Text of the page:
Yet again, Astros leadership made a bad situation worse.
At a long-awaited apology news conference Thursday, Houston owner Jim Crane said his team’s 2017 sign-stealing scheme “didn’t impact the game” and struggled to articulate why the players who participated in a scheme described as “player-driven” shouldn’t be punished for their actions.
Predictably, Crane began his remarks by pointing to the steps he’s taken since November and portraying himself as already having addressed the issue — not-so subtly emphasizing that he had already issued an apology, and saying the team “went above and beyond” by firing GM Jeff Luhnow and manager AJ Hinch after MLB issued them one-year suspensions.
The most significant soundbite of the press conference, though, came a bit later, after players Alex Bregman and Jose Altuve made very brief appearances to apologize.
Crane, responding to a question about potential messages he wanted to say to other teams the Astros beat in 2017, delivered this doozy, which he quickly backtracked:
Later, Crane had to clarify that he’s “not trying to hide behind” the commissioner’s report regarding not punishing players, he merely “agreed” with the report.
“We’re not going to do anything to the players,” Crane said, about 10 seconds after saying, “I think I’ve done just about everything I can.”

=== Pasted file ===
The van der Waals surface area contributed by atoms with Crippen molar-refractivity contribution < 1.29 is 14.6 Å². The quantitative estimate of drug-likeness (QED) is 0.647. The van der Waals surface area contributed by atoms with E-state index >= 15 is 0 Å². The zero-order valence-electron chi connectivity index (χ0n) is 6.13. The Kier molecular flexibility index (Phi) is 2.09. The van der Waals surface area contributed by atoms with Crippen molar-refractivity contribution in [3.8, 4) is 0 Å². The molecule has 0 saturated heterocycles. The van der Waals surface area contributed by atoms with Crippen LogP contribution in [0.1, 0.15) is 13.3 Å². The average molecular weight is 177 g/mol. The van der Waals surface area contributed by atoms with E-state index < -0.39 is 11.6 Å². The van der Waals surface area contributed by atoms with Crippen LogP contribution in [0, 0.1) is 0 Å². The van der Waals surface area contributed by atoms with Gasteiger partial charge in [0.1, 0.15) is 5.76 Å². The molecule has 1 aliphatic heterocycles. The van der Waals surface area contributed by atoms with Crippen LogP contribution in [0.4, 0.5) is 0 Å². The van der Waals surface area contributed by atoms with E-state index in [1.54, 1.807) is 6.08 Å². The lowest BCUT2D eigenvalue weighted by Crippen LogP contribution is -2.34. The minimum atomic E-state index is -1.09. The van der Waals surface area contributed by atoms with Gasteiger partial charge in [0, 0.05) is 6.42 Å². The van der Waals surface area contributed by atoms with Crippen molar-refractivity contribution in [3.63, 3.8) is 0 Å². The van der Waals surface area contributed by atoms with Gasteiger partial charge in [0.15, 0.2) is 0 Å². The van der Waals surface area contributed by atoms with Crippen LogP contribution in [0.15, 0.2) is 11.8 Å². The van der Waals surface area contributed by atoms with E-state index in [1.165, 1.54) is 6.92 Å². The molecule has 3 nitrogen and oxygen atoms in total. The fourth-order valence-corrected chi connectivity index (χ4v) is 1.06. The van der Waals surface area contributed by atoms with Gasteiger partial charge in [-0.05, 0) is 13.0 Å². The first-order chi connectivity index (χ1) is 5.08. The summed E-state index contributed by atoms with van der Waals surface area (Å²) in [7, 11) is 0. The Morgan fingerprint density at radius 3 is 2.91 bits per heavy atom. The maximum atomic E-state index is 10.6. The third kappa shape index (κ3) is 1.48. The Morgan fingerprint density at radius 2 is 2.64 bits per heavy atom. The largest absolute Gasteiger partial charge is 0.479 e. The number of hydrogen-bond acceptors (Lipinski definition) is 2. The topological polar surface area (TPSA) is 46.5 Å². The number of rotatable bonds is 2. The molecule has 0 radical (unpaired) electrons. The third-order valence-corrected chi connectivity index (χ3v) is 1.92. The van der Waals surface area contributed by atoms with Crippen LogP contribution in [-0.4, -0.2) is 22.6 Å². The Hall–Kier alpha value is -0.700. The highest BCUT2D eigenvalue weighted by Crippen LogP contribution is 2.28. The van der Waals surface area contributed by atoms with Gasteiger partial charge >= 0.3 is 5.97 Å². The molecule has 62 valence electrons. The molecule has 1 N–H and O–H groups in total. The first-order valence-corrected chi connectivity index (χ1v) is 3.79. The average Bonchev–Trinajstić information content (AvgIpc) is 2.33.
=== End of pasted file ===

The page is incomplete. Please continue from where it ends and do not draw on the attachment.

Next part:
“[The commissioner has] taken a position — and I agree with it — that the players weren’t going to be held accountable. The leaders were held accountable, and that’s where we’re going to leave it.”
In the clubhouse after the news conference, some players handled the situation a bit better. Carlos Correa accepted more responsibility than any Astros player has previously, disputing reports that Carlos Beltran intimidated younger players into participating in the scheme. Yuli Gurriel told ESPN, “No one put a gun to our head.”
“Whatever we were doing, we had the chance to stop it as a team. Everybody. Everybody had the chance to say something, and we didn’t,” Correa said, per ESPN.
“It was definitely wrong. It was definitely wrong, and we should’ve stopped it at the time,” Correa added, via the Tampa Bay Times.
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